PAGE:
We have an indexed column (ModelName) which has a big importance in the table and is very similar to a "Catalog Number", but it's not the PK.

a lot of ORDER by ModelName ; WHERE ModelName etc, is being used.

The column originally started as NVarchar(50), but changed size over the time to 100, and now it's needed to be 255.

I have found many posts on "NVarchar(MAX) vs. NVarChar(N)", but I can't get a conclusive answer:

Is there a any/significant performance hit using NVarchar(255) instead of NVarchar(100) instead of NVarchar(50) specially when it comes to Indexes?

Is a shorter column size (50) better than the longer (255) in terms of performance? And can there be a special settings for such Index to improve performance?

Here is another reference provided in the comments by @a_horse_with_no_name:

Best practices for SQL varchar column length

Note answer by Ariel: https://stackoverflow.com/a/8295195/1140885

Where it says:

"Specifically, when doing sorting, larger column do take up more space, so if that hurts performance, then you need to worry about it and make them smaller."

, and in the comments:

"There are issues and limitations on indexes to consider, too. You can't have a (a,b,c,d) index when all four columns are VARCHAR(255)"

No definitive conclusion/reference to docs etc.

  • There is no difference between nvarchar(42), nvarchar(255) or nvarchar(639) in terms of performance. See also here: stackoverflow.com/q/8295131/330315 – a_horse_with_no_name Jan 23 '14 at 14:05
  • @a_horse_with_no_name, Thanks for the link, but, does NVarchar and Varchar perform the same? My question is specific to NVarchar. – ZigiZ Jan 23 '14 at 14:15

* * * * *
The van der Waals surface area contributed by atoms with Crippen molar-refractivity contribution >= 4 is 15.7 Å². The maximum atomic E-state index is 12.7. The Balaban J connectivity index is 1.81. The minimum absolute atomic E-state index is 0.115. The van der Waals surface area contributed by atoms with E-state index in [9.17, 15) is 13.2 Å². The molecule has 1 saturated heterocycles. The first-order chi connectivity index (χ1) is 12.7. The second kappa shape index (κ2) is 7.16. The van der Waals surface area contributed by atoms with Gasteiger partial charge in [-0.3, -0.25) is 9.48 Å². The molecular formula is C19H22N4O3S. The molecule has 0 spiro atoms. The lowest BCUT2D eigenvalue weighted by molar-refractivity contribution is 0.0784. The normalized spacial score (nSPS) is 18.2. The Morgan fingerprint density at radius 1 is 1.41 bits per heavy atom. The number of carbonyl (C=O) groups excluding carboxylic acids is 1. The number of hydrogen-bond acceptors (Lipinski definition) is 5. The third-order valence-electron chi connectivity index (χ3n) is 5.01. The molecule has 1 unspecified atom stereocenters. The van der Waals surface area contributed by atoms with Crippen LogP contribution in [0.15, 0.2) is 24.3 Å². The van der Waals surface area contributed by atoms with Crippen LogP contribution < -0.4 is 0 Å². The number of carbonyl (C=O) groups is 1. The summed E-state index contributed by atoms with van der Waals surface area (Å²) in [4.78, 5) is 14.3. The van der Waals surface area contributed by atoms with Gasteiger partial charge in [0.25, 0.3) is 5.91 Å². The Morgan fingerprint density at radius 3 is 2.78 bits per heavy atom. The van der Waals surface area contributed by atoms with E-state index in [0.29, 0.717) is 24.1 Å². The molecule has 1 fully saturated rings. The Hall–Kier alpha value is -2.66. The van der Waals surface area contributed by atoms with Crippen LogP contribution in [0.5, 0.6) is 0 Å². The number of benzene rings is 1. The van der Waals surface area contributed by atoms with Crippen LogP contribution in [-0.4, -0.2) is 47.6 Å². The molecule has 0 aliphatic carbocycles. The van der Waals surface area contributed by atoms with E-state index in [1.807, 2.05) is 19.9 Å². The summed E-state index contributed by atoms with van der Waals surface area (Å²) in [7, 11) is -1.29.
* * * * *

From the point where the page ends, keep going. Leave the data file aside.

• @a_horse_with_no_name, Also, the question/answer you provided (which is very interesting +1) does not address Indexes at all. Just in comments where it suggested that "there are issues and limitations on indexes to consider, too. You can't have a (a,b,c,d) index when all four columns are VARCHAR(255)", and "Specifically, when doing sorting, larger column do take up more space"... – ZigiZ Jan 23 '14 at 14:26
  • Indexes are only affected if you do store more data in the column. An index on a varchar(10) and varchar(100) column will be the same if it stores the same data. You should see the length restriction on a varchar/nvarchar column more like a constraint than a technical configuration. – a_horse_with_no_name Jan 23 '14 at 14:30
  • 3
    @a_horse_with_no_name: but on a nvarchar(639) column, you wouldn't be able to create an index, since the max. size of that column is larger than the 900 byte limit on an index entry. Just saying. ... :-) – marc_s Jan 23 '14 at 14:38

ON a variable length datatype the indexes will suffer if you keep accumulating data. The larger the size the more chances of combinations in the B-Tree effectively increasing the index size. At some point the index size will be too big and queries will suffer. On the other hand if you have all similar set of data getting in as ModelName there will not be much of an issue

if model names are like AAABB, AAABC, AAACC etc it wont kill your performance but the standard deviation from one another becomes high the index performance will be poor due to the sheer size

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